• Companies like Forterra [forterrainc.com] are producing tools that really do help soldiers (and medics and others) feel like they've "been there" before they really are there. This saves lives, something soldiers testing these systems assert. It's not about making some suburban kid into an automatic trigger-puller. It's about helping green troops to make snap decisions (with lethal consequences for either acting or not acting) with a little more confidence. Not to mention that products like Forterra's are all about live huma
  • by AzraelKans (697974) on Tuesday February 14, 2006 @07:59PM (#14720709) Homepage
    I have no idea why the government keeps trying to pull this completely false fact as some mantra, FPS games are not "soldier trainers", I have played hundreds of FPS yes, they make you FEEL like you are ready for a dangerous situation should it happen, but as soon as you face something similar in real life, your brain starts to recognize patterns the smell of blood and gun powder, the noise, the simple realization you are in mortal danger, it all triggers the alarms. If you have no real training you are still are as defenseless as any other civilian.

    I have to confess this actually happened to ME, I witnessed a real robbery, one of the robbers was shot (in the leg) a few feet from me, I couldnt even MOVE. Let me get this straight: contrary to Jack Thompson's and Government theories I did not grabbed a gun from the robbers and blew them away while dropping catchy lines or checking some imaginary score, I was PARALYSED, convinced I was going to get killed any minute, and tried to stay as low as possible (just like any guy would) then as soon as things were calmed I almost puked in the bathroom.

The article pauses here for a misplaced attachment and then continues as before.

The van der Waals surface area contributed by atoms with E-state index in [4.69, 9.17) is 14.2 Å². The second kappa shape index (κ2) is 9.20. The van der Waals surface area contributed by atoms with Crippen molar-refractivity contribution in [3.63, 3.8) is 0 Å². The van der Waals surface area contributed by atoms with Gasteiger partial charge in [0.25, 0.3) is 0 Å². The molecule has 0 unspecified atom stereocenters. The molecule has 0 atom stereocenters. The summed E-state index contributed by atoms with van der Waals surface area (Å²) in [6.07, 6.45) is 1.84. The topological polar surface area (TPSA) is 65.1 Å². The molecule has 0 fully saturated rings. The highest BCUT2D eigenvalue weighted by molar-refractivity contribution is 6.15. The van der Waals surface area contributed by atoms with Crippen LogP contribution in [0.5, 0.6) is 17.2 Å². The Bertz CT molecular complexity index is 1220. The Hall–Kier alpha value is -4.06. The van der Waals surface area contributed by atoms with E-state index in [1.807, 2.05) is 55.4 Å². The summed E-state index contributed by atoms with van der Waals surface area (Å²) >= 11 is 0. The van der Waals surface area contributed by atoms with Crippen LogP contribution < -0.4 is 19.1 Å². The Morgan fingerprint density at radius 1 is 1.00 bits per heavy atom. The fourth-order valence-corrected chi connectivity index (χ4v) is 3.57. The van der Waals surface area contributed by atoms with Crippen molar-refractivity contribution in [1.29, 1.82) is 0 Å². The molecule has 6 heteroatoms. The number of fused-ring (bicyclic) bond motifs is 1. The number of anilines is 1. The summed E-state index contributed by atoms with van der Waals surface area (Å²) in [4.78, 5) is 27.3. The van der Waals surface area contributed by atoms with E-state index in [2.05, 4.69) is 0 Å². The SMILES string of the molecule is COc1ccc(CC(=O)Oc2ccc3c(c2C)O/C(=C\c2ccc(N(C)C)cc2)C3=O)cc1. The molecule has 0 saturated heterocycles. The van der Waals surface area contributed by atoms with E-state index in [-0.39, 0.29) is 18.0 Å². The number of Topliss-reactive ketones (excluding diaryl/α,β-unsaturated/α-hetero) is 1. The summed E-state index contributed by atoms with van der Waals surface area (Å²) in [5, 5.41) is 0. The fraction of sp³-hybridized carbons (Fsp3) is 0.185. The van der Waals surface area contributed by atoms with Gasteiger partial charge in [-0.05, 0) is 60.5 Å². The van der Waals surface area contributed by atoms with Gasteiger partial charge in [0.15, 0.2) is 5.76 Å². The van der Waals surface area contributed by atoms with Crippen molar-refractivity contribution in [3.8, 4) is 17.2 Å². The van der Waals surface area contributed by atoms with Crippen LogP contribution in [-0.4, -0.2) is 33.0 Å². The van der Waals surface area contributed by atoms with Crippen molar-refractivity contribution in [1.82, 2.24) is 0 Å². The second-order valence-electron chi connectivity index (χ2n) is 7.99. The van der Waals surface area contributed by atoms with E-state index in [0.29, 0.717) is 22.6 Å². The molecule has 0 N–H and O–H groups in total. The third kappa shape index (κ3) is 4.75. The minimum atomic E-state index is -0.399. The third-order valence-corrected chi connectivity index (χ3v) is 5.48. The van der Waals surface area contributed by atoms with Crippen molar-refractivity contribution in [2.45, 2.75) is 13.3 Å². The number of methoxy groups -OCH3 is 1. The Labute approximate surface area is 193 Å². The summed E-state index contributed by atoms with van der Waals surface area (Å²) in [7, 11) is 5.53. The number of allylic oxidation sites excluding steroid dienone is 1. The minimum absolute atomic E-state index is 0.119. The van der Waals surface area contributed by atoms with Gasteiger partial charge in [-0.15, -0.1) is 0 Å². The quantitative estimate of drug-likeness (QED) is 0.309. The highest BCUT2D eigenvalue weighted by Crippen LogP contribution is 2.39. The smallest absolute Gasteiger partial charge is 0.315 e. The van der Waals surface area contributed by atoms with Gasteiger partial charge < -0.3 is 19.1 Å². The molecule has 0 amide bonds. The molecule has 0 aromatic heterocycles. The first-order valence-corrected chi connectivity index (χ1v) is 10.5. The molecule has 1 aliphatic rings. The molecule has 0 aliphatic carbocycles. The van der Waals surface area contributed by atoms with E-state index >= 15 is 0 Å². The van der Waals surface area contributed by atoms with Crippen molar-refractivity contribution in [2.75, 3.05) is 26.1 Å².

Soldiers have to go trough basic training as always, games such as AA have been used for years only to teach soldiers to strategize during combat, and specifically AA teaches soldiers to play by the book other than going out solo, they have to comply every task they are commanded or lose.

    Dont even try to get the "Murder simulator" on me you cant even save your OWN life with that "training".

    • A friend of mine once described it to me this way: He used to run with a rough crowd, carried a gun, hurt people as favors for other people, etc. He told me, relaying one of his own experiences with having a gun pointed at him, "It doesn't matter how hardcore you are, it doesn't matter how much you've been through, if someone gets a gun to your head and you don't have yours, it all changes, and you turn into a total pussy instantly."
    • The military uses games to teach soldiers teamwork and awareness, not how to shoot guns. War games are still critical. Live ammunition training is still critical. Live experience is important. Games are also important.

      One only needs to play a racing game and then take a cruze to get it.
  • Not new, just better
    Pilots, tank crews, navy crews have been using simulators for years...decades. And now, it is far more than just switchology. Tactics, communication, positioning all come in to play in the sim.